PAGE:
Observed Impact Of Climate Change

An accumulating body of evidence indicates that global warming (0.7°C over the twentieth century), especially during the last 50 years (0.43°C), has impacted a number of regions. The rates and patterns of climate change and impacts vary over the period as well. Anthropogenic and non-anthropogenic changes may have influenced greater changes in the climate system later in the century than earlier in the period. Impacts observed so far are primarily ecological in nature. These include changes in physiology, spatial distribution, species abundance and diversity, and timing of reproduction.

Much of the evidence of ecosystem changes to date has come from high-latitude (>40°N, 40°S) and high-altitude (>3,000 m) environments, and from species at their high-latitude range limits. Some evidence has been found in tropical and subtropical regions (both terrestrial and coastal ecosystems) and some in temperate oceans and coastal areas.


Observations in 1995-1996 show declines of glacier extent in western Antarctica and elsewhere, sea ice 40 percent thinner than 20 to 40 years ago in the Arctic, and shrinking of the area of perennial Arctic ice at a rate of 7 percent per decade (Vaughan et al., 1999). Satellite data over Northern Hemisphere extratropical lands show a retreat (about 10 percent reduction) of spring snow cover over the period 1973 to 1992 (Groisman, Karl, and Knight, 1994). Glaciers in Latin America have dramatically receded in the past decades. Many of them have disappeared completely. In 18 Peruvian glacial cordilleras, mass balances since 1968 and satellite images show a reduction of more than 20 percent of the glacial surface.

Changes in volume and areal extent of tropical mountain glaciers are among the best indicators of climate change. Himalayan glaciers that feed the Ganges River appear to be retreating at a fast rate. The estimated annual retreat of the Dokriani glacier (one of the several hundred glaciers that feed the Ganges) in 1998 was 20 meters compared to an annual average of 16.5 meters over 1993 to 1998. From observations dating back to 1842, the rate of recession of the snout (the point at which the glacier ice ends) has been found to have increased more than 2.5-fold per year. Between 1842 and 1935, the 26-kilometer long Gangotri glacier was receding at an average of 7.3 m every year, whereas between 1935 and 1990, the rate of recession had gone up to 18 m a year. Almost 67 percent of glaciers in the Himalayan and Tienshan mountain ranges have retreated since the 1970s (Fushimi, 1999).


Increased temperatures in mountainous regions appear to be causing plant species to move to higher altitudes. Approximate moving rates for common alpine plants are calculated to be between zero and four meters per decade (Grabberr, Gottfried, and Pauli, 1995).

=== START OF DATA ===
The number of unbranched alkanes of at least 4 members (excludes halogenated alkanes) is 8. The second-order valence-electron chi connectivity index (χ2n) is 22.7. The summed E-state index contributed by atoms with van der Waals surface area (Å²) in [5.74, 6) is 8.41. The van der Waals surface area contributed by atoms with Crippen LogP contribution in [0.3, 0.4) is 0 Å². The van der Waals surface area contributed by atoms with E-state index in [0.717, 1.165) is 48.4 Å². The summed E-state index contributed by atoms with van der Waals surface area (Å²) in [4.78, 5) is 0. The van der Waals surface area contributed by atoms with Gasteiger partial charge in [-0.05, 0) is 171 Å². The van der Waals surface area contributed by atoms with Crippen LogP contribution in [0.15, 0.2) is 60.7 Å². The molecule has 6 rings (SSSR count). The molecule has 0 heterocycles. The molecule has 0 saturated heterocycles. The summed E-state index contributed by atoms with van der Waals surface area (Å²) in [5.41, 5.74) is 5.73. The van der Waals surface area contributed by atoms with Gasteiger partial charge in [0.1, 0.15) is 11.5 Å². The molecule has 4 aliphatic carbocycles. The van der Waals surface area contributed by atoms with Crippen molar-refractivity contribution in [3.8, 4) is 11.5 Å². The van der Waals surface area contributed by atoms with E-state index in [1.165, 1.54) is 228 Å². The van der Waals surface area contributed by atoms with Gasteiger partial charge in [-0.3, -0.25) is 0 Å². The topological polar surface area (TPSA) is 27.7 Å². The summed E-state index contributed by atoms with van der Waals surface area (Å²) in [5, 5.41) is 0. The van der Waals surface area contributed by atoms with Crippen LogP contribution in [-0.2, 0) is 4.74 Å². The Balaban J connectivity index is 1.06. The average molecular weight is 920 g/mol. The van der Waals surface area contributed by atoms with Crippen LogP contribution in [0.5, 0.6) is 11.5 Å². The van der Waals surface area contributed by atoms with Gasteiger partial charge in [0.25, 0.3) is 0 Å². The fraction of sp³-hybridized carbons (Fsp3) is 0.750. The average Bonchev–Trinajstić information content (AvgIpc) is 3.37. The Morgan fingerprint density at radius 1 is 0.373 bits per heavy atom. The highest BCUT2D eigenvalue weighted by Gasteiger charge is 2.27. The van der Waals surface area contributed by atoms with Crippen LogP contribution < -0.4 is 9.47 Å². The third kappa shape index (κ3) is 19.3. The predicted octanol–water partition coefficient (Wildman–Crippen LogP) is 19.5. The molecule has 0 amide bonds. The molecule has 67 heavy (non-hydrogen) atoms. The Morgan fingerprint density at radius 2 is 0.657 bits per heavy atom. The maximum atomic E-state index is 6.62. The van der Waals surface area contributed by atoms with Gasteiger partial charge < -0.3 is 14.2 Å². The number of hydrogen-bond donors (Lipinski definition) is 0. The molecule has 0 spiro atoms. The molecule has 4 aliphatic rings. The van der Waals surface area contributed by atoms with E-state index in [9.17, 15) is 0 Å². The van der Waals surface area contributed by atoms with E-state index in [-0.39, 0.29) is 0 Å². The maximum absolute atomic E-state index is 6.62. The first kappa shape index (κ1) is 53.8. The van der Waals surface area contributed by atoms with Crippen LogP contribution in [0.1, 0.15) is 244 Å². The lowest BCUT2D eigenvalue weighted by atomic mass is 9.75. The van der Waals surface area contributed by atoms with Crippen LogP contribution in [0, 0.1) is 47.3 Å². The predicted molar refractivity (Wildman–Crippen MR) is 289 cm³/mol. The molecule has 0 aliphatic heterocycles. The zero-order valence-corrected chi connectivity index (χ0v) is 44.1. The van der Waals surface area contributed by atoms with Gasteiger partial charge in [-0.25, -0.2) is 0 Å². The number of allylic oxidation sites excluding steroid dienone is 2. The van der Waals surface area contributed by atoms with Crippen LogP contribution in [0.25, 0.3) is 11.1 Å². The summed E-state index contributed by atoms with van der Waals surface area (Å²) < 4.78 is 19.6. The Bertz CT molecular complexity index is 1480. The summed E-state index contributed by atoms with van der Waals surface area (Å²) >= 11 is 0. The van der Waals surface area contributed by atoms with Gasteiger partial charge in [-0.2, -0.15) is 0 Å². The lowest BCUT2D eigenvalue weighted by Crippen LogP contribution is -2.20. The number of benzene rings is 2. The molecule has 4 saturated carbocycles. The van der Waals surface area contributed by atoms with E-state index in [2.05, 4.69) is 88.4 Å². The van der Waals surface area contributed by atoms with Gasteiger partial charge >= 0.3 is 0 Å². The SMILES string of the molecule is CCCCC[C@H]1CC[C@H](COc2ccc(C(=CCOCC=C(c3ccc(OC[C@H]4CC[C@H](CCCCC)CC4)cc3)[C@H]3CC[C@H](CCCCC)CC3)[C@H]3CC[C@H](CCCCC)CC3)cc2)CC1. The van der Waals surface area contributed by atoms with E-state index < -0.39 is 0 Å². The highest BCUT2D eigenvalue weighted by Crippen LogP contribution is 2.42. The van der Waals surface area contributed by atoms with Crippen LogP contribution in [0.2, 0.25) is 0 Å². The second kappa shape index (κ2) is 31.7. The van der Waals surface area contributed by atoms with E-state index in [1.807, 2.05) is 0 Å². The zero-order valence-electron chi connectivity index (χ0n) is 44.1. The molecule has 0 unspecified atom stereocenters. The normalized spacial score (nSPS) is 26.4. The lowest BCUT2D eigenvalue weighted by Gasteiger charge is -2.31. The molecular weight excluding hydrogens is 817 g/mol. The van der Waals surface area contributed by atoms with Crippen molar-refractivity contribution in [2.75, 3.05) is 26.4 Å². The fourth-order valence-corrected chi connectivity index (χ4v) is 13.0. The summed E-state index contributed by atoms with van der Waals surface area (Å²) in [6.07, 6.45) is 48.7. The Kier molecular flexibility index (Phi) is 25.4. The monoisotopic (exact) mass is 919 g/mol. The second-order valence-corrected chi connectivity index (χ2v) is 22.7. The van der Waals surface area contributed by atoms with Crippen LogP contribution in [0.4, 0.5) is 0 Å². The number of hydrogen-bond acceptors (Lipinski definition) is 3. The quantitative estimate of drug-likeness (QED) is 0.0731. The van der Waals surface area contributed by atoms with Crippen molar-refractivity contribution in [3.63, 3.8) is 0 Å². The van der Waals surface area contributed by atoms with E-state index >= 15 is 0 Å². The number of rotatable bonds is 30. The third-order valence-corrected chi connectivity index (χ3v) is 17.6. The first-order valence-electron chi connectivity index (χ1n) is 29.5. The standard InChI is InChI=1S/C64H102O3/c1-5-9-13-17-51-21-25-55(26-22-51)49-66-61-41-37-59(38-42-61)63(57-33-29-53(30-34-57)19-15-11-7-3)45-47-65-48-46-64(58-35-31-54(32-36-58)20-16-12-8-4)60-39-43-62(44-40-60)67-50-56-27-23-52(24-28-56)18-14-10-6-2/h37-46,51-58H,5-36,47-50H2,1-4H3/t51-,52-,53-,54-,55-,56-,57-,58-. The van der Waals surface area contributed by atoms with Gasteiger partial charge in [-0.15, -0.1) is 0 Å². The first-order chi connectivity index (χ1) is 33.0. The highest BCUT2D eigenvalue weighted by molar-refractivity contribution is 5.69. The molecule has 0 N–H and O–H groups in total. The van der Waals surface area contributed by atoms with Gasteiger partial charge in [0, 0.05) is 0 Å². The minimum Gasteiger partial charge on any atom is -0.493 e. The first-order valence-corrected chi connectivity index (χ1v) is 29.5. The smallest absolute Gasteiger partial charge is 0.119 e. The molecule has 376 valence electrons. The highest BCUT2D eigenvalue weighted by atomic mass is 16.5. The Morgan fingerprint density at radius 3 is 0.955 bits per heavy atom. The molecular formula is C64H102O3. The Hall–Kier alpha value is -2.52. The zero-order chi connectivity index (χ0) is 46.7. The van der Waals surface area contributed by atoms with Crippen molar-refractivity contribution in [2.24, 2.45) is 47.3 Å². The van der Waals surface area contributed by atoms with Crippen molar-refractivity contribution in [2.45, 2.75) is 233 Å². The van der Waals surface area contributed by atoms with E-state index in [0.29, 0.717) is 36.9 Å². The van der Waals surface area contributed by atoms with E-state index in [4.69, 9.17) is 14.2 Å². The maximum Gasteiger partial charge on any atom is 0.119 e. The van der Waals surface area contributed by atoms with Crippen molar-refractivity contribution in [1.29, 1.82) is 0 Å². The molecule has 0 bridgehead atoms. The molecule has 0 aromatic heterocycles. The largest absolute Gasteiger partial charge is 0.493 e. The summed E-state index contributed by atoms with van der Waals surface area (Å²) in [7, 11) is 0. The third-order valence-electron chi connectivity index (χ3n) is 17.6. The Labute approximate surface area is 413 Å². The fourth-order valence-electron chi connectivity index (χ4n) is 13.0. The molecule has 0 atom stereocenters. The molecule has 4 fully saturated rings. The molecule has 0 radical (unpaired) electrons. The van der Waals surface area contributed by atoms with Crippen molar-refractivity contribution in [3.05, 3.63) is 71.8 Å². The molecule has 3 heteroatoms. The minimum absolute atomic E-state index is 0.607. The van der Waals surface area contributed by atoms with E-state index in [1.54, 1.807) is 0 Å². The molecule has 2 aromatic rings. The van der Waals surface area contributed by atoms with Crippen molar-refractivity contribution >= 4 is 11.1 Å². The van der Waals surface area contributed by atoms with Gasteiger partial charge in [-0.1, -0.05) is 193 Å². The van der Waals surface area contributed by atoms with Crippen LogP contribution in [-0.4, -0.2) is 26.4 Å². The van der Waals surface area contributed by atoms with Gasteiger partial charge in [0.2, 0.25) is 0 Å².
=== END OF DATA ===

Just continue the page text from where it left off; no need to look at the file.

In a short grass steppe in Colorado, with recorded temperature increases from 1964 to 1998, aboveground net primary productivity of the dominant grass is on the decrease (U.S. National Assessment, 2000).


A northward and upward shift has been detected in the range of checkerspot butterfly on the western coast of North America over the past century. In a sample of 35 nonmigratory European butterflies, 63 percent have ranges that have shifted north by 35 to 240 km during this century (Parmesan et al., 1999). The disappearance of 20 out of 50 species of frogs and toads in Costa Rica has been linked to recent warming (Pounds, Fogden, and Campbell, 1999). Earlier egg-laying dates have been found for 31 percent of 225 species of birds in the United Kingdom over the period 1971 to 1995 (Crick et al., 1997). In the Netherlands, the availability of caterpillar food has advanced by nine days over the period 1973 to 1995 (Visser et al., 1998).

In marine and littoral ecosystems, there is evidence of coral bleaching, declines of plankton, fish, and bird populations related to warming ocean temperature, mangrove retreat due to sea-level rise, and penguin species increases due to a decrease in sea ice.

Between 1974 and 1993, species richness of reef fishes has fallen and composition shifted from dominance by northern to southern species in the Southern California Bight (Holbrook, Schmitt, and Stephens, 1997).


Agriculture evidence of observed impacts is found in lengthening growing seasons at high latitudes, changing yield trends, and expansion of pest ranges. Carter (1998) observed that the growing season of the Nordic region (Iceland, Denmark, Norway, Sweden, and Finland) has lengthened over the period 1890 to 1995. Climate trends appear to be responsible for 30 to 50 percent of the observed increase in Australian wheat yields, with increases in minimum temperatures (decreases in frosts) being the dominant influence during 1952 to 1992 (Nicholls, 1997). Recent movement of agricultural pests and pathogens related to local climate trends is linked to global warming.